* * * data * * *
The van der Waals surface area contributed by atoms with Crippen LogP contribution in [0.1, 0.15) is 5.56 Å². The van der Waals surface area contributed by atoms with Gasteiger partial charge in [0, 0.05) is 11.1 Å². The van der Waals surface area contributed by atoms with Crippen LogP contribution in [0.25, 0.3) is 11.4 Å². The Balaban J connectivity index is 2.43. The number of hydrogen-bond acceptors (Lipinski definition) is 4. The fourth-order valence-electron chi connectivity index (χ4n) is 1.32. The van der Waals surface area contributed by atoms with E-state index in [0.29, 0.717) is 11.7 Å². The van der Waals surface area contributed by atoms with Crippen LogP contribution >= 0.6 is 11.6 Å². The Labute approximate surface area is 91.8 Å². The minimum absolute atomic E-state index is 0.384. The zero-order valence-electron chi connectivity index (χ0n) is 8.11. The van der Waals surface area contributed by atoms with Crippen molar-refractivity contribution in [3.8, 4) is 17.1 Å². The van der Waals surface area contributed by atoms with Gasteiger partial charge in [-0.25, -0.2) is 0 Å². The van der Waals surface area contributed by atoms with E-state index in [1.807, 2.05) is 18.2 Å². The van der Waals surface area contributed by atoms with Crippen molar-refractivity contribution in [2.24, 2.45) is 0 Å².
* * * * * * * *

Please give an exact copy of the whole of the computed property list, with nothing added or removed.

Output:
The van der Waals surface area contributed by atoms with Crippen LogP contribution in [0.1, 0.15) is 5.56 Å². The van der Waals surface area contributed by atoms with Gasteiger partial charge in [0, 0.05) is 11.1 Å². The van der Waals surface area contributed by atoms with Crippen LogP contribution in [0.25, 0.3) is 11.4 Å². The Balaban J connectivity index is 2.43. The number of hydrogen-bond acceptors (Lipinski definition) is 4. The fourth-order valence-electron chi connectivity index (χ4n) is 1.32. The van der Waals surface area contributed by atoms with E-state index in [0.29, 0.717) is 11.7 Å². The van der Waals surface area contributed by atoms with Crippen LogP contribution >= 0.6 is 11.6 Å². The Labute approximate surface area is 91.8 Å². The minimum absolute atomic E-state index is 0.384. The zero-order valence-electron chi connectivity index (χ0n) is 8.11. The van der Waals surface area contributed by atoms with Crippen molar-refractivity contribution in [3.8, 4) is 17.1 Å². The van der Waals surface area contributed by atoms with Gasteiger partial charge in [-0.25, -0.2) is 0 Å². The van der Waals surface area contributed by atoms with E-state index in [1.807, 2.05) is 18.2 Å². The van der Waals surface area contributed by atoms with Crippen molar-refractivity contribution in [2.24, 2.45) is 0 Å².